Although DNA repair is known to impact susceptibility to cancer and other diseases, relatively few population studies have been performed to evaluate DNA repair kinetics in people due to the difficulty of assessing DNA repair in a high-throughput manner. Here we use the CometChip, a high-throughput comet assay, to explore inter-individual variation in repair of oxidative damage to DNA, a known risk factor for aging, cancer and other diseases. DNA repair capacity after H2O2-induced DNA oxidation damage was quantified in peripheral blood mononuclear cells (PBMCs). For 10 individuals, blood was drawn at several times over the course of 4-6 weeks. In addition, blood was drawn once from each of 56 individuals. DNA damage levels were quantified prior to exposure to H2O2 and at 0, 15, 30, 60, and 120-min post exposure. We found that there is significant variability in DNA repair efficiency among individuals. When subdivided into quartiles by DNA repair efficiency, we found that the average t1/2 is 81 min for the slowest group and 24 min for the fastest group. This work shows that the CometChip can be used to uncover significant differences in repair kinetics among people, pointing to its utility in future epidemiological and clinical studies.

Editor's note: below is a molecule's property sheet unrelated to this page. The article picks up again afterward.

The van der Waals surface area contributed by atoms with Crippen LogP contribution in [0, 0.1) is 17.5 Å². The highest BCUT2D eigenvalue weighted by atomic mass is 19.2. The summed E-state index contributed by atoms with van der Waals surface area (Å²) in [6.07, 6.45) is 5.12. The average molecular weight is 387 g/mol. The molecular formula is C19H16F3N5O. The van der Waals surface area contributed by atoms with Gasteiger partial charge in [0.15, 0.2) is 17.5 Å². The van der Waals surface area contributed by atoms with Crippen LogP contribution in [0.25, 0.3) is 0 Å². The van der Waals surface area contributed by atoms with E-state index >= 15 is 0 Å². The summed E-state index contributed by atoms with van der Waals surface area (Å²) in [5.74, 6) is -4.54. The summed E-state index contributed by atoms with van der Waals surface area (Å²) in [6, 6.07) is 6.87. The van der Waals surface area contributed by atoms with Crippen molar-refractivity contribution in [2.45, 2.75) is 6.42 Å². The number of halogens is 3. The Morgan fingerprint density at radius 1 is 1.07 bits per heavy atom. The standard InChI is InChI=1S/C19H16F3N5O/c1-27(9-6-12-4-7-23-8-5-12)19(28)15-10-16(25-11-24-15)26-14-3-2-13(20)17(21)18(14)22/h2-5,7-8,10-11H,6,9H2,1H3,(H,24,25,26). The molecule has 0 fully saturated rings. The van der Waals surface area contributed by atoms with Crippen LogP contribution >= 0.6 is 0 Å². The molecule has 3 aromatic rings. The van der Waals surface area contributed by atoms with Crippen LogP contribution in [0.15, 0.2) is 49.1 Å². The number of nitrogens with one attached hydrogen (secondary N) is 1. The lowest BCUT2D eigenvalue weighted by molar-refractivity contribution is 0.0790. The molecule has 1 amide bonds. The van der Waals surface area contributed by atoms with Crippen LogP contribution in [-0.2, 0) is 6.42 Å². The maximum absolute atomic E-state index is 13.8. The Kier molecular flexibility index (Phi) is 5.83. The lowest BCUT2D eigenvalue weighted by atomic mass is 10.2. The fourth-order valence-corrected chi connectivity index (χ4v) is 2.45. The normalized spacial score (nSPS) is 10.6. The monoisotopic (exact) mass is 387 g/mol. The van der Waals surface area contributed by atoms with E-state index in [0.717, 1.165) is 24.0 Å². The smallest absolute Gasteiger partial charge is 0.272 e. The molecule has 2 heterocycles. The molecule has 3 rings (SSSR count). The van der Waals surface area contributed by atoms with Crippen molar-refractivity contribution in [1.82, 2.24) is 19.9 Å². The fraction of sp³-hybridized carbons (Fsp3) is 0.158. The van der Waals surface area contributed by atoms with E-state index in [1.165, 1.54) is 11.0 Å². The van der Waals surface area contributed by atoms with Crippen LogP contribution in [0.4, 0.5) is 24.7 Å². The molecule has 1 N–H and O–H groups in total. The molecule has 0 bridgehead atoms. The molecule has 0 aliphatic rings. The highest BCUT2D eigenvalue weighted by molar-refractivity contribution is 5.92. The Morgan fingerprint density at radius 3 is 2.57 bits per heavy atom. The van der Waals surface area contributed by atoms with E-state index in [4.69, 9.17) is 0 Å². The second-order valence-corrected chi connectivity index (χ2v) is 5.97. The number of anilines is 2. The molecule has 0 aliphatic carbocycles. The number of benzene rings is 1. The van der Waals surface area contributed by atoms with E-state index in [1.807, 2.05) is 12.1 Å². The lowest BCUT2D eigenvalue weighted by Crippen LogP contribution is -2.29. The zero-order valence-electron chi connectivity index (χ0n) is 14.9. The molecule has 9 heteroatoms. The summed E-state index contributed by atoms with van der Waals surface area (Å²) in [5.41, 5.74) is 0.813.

Keywords: CometChip; DNA damage; DNA repair; Repair kinetics.
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